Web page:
“Times have changed,” but man has not. (2 Samuel 3)

Scripture reading – 2 Samuel 3

With the LORD’s guidance, David, his men, and their families relocated to Hebron, in Judah where he was crowned king of Judah (2:1-3).

Six Sons Born to David in Hebron (3:1-5)

“Now there was long war between the house of Saul and the house of David: but David waxed stronger and stronger, and the house of Saul waxed weaker and weaker” (3:1).

As was the custom of ancient monarchs, David had taken several wives, to whom were born six sons while he lived in Hebron (3:2-5). Of the six sons, I invite you to commit to memory the names of two: “Amnon, David’s firstborn son (3:2), and Absalom, his thirdborn son (3:3). Amnon and Absalom will become bitter rivals, as sin shadows David’s life, home, and throne in the years ahead.

The Provocation and Betrayal of Abner (3:6-11)

The ongoing war between Ishbosheth and “the house of Saul,” and “the house of David” (3:6), gave an opportunist like Abner a means to assert himself “strong for the house of Saul” (3:6). Riding on a wave of growing influence in Israel, Abner committed a grave offense against Ishbosheth, and took a woman of Saul’s harem (3:7), a concubine (a wife of lesser standing). Ishbosheth’s feeble response to the Abner’s offense, was no more than to question, “Wherefore hast thou gone in unto my father’s concubine?” (3:7).

Abner’s response to Ishbosheth revealed his disdain for the king, for he asked, “Am I a dog’s head, which against Judah do shew kindness this day unto the house of Saul thy father?” (3:8) In a word, Abner defied the king, and dared Ishbosheth to charge him “with a fault” (3:8). He then committed an offense that should have cost him his life; he threatened to betray Ishbosheth, and vow allegiance to David (3:9-10). Ishbosheth, failed to respond to Abner’s threats, “because he feared him” (3:11).

Abner Betrayed Ishbosheth (3:12-21)

Abner made good on his threat, and “sent messengers to David” (3:12), and offered to betray Ishbosheth if David would covenant with him and unite Israel (3:12). David agreed with Abner, but with one stipulation: that his first wife, “Michal Saul’s daughter,” would be restored to him (3:13-14; 1 Samuel 18:25, 27). David understood, having Saul’s daughter as his wife, strengthened his claim to Israel’s throne. When Ishbosheth received David’s demand for his wife to be restored to him, he obliged his enemy, and most likely sent Abner to convey Michal to David, though Saul had given her to another (3:15-16).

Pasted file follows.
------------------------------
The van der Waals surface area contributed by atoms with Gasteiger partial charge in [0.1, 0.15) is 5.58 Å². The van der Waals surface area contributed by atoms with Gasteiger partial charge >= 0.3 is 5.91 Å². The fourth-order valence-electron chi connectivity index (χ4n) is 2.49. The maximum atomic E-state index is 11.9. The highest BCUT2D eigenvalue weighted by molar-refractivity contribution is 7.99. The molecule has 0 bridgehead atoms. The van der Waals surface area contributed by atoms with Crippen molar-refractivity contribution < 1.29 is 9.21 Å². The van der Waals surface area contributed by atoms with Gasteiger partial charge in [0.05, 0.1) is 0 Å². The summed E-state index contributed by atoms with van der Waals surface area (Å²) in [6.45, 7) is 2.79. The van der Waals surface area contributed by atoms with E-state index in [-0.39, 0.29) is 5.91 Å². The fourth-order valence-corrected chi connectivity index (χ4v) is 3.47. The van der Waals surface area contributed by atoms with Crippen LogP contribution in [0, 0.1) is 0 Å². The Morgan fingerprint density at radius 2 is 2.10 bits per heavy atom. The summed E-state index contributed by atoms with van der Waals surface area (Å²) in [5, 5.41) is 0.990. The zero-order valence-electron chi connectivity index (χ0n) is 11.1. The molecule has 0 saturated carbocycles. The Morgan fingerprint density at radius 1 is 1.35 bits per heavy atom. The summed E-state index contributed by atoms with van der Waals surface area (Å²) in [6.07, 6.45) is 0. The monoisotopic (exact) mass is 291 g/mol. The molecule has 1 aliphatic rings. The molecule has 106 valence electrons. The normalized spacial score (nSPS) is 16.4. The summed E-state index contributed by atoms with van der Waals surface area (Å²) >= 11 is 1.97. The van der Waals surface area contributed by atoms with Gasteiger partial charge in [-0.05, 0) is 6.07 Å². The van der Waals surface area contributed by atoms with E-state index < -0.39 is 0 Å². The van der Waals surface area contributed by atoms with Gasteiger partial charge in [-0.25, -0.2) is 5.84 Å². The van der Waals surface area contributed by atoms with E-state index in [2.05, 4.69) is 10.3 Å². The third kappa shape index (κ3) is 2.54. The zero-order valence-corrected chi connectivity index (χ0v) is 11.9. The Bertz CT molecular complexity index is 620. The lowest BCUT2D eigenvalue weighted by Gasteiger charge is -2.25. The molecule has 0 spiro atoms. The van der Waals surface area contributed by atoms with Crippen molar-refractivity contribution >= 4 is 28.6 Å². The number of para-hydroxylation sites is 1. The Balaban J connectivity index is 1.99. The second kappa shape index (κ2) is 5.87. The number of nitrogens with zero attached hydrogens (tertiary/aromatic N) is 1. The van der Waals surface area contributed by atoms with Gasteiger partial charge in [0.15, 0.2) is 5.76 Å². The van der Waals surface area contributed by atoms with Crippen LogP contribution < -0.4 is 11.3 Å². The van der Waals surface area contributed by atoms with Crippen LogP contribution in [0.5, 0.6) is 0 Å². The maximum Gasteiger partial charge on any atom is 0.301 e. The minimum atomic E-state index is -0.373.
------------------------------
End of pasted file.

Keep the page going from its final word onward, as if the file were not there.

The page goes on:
Abner made public his plans to betray Ishbosheth (3:17-18), and came to David with an entourage of twenty men. They sealed their agreement with a feast, and soon after Abner departed to betray Ishbosheth (3:19-21).

Joab’s Indignation, Deception, and Dishonorable Murder of Abner (3:22-27)

At the time of David and Abner’s meeting, Joab had been away with a raiding party. When he returned to David’s camp, he was furious to learn that David was in league with Abner, the man who had killed his brother (2:22-23). Joab dared to challenge David, and asked, “What hast thou done? behold, Abner came unto thee; why is it that thou hast sent him away, and he is quite gone?” (3:24)

Joab went on to accuse David of being naive, and asserted, “25Thou knowest Abner the son of Ner, that he came to deceive thee, and to know thy going out and thy coming in, and to know all that thou doest” (3:25). The Scriptures do not reveal David’s response to Joab’s enquiry; however, Joab was furious. He determined to deceive, ambush and kill Abner to avenge his brother’s death (3:26).

David Rebuked Joab, and Honored Abner, as a Fallen Champion (3:28-39)

When David learned that Joab had slain Abner, he was grieved and declared he was free of his blood (3:28), but pronounced a curse on Joab and his household (3:29). David understood his desire to unite Israel was imperiled by Joab’s evil actions, and he demanded the nation, and Joab and his men, would honor Abner by outward signs of mourning (3:30-31).

David publicly lamented the manner in which Abner had been betrayed, and cried out against it saying, “Died Abner as a fool dieth? 34Thy hands were not bound, Nor thy feet put into fetters: As a man falleth before wicked men, so fellest thou. And all the people wept again over him” (3:33-34).

David’s mourning moved Israel to judge that he had not betrayed Abner, for “all Israel understood that day that it was not of the king to slay Abner the son of Ner” (3:37). David confessed, “I am this day weak, though anointed king; and these men the sons of Zeruiah [Zeruiah was David’s sister, 1 Chronicles 2:16] be too hard for me: the Lord shall reward the doer of evil according to his wickedness” (3:39). Joab would be a thorn for David the rest of his life, and when he was old and dying, he challenged Solomon to avenge Abner’s death (1 Kings 2:5).

Closing thoughts: When I read the Scriptures, I am reminded that “times have changed,” but man has not.

Jealousy, anger, bitterness, plots and plans for revenge, and murder are the way of the world, and sinful man. Weak men often become leaders, and are invariably in the company of evil men who seek their own advancement. It is true of kings, presidents, pastors, and employers! You would be wise to be a student of men’s character.

Copyright 2021 – Travis D. Smith